SHILOH (shī'lō, Heb. shīlōh). 1. The person referred to in the prophecy of Jacob in
a. The passage is messianic. The difficulty of this interpretation is that nowhere else in the OT is Shiloh found as a personal name, and none of the ancient MSS apply the word personally to the Messiah. This application is not older than the sixteenth century (apart from the fanciful passage in the Talmud).
b. Shiloh was the town in central Palestine where Joshua placed the tabernacle after the conquest of Canaan (
c. Shiloh is not regarded as a proper name at all. It is thought to be a compound word meaning “whose it is.” This is apparently the reading presupposed in the LXX, the Peshitta, and the Jewish Targums, and seems to be alluded to in
2. A city in the tribe of Ephraim, about twelve miles (twenty km.) north and east of Bethel and about the same distance south of Sychar where Jacob’s well was, just east of the highway from Bethel to Shechem (
From the time of the removal of the ark, Shiloh gradually lost its importance, especially when David made Jerusalem the capital of the kingdom of Israel. This loss of importance was principally because God “abandoned the tabernacle of Shiloh, the tent he had set up among men” (
In the days of Jeremiah, Shiloh was a ruin (
The city, identified with Tell Seilun about thirty miles (fifty km.) north of Jerusalem, was excavated by a Danish expedition in 1926, 1929, 1932, and 1963, directed by H. Kjaer and others. Basically the results confirm the biblical data. Shiloh was prosperous in the period of the judges (twelfth to tenth centuries b.c.) when it was fortified. It was destroyed and burned, probably by the Philistine invasion, and revived in the Israelite period. It reached its height in the Roman period from which a villa with a bath and a city wall were uncovered. A Byzantine basilica with a mosaic pavement from the fifth century a.d. was found there.——SB and ABF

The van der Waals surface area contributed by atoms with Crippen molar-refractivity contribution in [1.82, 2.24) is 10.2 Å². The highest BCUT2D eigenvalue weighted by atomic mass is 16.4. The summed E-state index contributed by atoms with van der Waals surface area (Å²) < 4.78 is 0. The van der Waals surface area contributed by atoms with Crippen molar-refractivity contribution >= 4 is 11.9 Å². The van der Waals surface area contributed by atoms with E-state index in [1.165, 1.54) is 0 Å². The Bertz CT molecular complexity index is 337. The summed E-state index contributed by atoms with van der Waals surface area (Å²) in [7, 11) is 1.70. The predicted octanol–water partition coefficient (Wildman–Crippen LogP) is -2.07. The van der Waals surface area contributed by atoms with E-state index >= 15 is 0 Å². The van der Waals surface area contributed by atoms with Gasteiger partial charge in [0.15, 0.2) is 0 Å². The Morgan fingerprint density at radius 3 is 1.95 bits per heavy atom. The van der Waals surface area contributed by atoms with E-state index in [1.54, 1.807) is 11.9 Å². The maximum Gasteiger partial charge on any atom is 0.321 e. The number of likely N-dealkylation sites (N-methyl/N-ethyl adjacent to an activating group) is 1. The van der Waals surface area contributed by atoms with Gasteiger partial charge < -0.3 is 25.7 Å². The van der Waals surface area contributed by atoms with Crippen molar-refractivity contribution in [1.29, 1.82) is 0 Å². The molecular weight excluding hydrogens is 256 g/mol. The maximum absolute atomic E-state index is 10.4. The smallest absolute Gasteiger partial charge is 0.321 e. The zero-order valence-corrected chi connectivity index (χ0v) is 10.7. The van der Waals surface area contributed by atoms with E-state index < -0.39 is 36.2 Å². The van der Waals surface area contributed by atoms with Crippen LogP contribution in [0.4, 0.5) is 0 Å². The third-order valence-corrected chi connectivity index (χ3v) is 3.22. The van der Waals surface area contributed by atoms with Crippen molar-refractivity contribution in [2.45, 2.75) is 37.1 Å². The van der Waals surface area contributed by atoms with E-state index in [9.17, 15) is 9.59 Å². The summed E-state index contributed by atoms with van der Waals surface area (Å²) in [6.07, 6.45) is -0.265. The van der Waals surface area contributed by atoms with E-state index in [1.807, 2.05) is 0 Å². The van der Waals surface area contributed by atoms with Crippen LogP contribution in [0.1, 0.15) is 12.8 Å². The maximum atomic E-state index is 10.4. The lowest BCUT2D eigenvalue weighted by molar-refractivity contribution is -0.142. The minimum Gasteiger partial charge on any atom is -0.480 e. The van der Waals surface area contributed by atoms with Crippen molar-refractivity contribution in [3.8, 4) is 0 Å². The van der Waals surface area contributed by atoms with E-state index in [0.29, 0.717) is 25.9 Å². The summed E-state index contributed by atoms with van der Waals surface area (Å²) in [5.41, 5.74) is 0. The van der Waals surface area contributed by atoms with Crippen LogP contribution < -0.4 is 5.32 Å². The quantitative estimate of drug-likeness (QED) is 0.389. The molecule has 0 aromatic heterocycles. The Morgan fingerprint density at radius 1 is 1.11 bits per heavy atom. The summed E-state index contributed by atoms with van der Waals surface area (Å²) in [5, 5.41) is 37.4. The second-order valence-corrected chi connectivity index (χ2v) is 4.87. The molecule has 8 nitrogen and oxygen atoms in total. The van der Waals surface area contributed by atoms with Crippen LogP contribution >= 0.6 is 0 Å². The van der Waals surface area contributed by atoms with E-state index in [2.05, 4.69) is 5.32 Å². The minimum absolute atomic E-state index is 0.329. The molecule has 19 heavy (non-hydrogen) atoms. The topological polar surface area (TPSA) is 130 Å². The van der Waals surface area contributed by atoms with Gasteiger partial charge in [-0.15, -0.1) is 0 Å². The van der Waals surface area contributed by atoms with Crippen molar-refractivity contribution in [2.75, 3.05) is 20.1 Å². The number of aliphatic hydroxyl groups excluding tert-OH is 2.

SHILOH shī’ lō (usually שִׁלֹ֔ה; sometimes שִׁלֹ֜ו or שִׁילוֹ; LXX Σηλώ, Σηλώμ; meaning uncertain).
A city in the territory of Ephraim located by
Shiloh was identified with Seilun on the basis of surface explorations and the similarity of names by E. Robinson in 1838. Danish expeditions in 1926, 1929 and 1932 confirmed this identification. There were traces of occupation in the Middle Bronze period (c. 2100 to 1600 b.c.) but no evidence of Canaanite occupation was found for the Late Bronze period (c. 1600 to 1200 b.c.). Evidence was found, however, for the occupation of the site again beginning about 1200 b.c. and continuing to about 1050 b.c. when Shiloh or parts of it were destroyed, prob. by the Philistines. The Israelites were evidently the first to build extensively at the site. No sign of the Temple of Jehovah which played a central role in the life of Samuel was found (
The location of Shiloh was well suited to be a quiet place of worship. It was surrounded by hills on all sides except the SW, and pasture lands and a water supply were nearby. The position is not strategic, however, and did not lend itself to defense nor to control of highways and land areas.
Shiloh in the Bible.
After the conquest, Joshua first dwelt at Gilgal and then at Shiloh (
The importance of Shiloh as a center for Israelite worship continued into the time of the Judges. The Biblical writer remarks upon the length of time that the house of God was there (
While shiloh held the place of prominence in Israelite worship during this period, other places began to assume some importance as well. Thus we see that the Ark of the covenant was in Bethel at least for a time (
Shiloh continues to figure largely in the religious life of Israel during Samuel’s time. Elkanah, Samuel’s father, went to Shiloh year by year to sacrifice to Yahweh. Eli and his two sons,
The reference to Shiloh, rendered “until Shiloh come” by the KJV and ASV, has been the occasion of a great deal of discussion and difficulty. This is in the blessings of Jacob and is contained in the particular blessing given to his son Judah. It seems impossible to give a truly satisfactory explanation of the problem.